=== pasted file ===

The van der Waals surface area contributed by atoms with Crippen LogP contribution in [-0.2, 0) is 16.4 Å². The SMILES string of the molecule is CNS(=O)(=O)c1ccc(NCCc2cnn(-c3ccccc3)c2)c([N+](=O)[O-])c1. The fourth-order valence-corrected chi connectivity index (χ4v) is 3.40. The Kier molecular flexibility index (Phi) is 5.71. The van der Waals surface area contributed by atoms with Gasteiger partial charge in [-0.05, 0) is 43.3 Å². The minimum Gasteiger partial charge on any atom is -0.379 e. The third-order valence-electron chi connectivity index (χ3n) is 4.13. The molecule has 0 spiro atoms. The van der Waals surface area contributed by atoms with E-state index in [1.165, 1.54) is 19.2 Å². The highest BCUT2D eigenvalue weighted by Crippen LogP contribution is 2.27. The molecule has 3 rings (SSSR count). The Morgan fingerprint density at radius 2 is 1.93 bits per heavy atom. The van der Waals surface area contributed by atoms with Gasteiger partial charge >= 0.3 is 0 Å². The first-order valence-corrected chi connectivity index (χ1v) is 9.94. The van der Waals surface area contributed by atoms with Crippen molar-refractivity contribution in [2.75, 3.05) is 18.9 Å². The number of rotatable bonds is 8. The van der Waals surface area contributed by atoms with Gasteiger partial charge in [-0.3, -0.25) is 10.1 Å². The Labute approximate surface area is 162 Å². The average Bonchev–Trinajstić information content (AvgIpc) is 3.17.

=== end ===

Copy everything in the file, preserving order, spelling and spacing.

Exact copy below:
The van der Waals surface area contributed by atoms with Crippen LogP contribution in [-0.2, 0) is 16.4 Å². The SMILES string of the molecule is CNS(=O)(=O)c1ccc(NCCc2cnn(-c3ccccc3)c2)c([N+](=O)[O-])c1. The fourth-order valence-corrected chi connectivity index (χ4v) is 3.40. The Kier molecular flexibility index (Phi) is 5.71. The van der Waals surface area contributed by atoms with Gasteiger partial charge in [-0.05, 0) is 43.3 Å². The minimum Gasteiger partial charge on any atom is -0.379 e. The third-order valence-electron chi connectivity index (χ3n) is 4.13. The molecule has 0 spiro atoms. The van der Waals surface area contributed by atoms with E-state index in [1.165, 1.54) is 19.2 Å². The highest BCUT2D eigenvalue weighted by Crippen LogP contribution is 2.27. The molecule has 3 rings (SSSR count). The Morgan fingerprint density at radius 2 is 1.93 bits per heavy atom. The van der Waals surface area contributed by atoms with Gasteiger partial charge >= 0.3 is 0 Å². The first-order valence-corrected chi connectivity index (χ1v) is 9.94. The van der Waals surface area contributed by atoms with Crippen molar-refractivity contribution in [2.75, 3.05) is 18.9 Å². The number of rotatable bonds is 8. The van der Waals surface area contributed by atoms with Gasteiger partial charge in [-0.3, -0.25) is 10.1 Å². The Labute approximate surface area is 162 Å². The average Bonchev–Trinajstić information content (AvgIpc) is 3.17.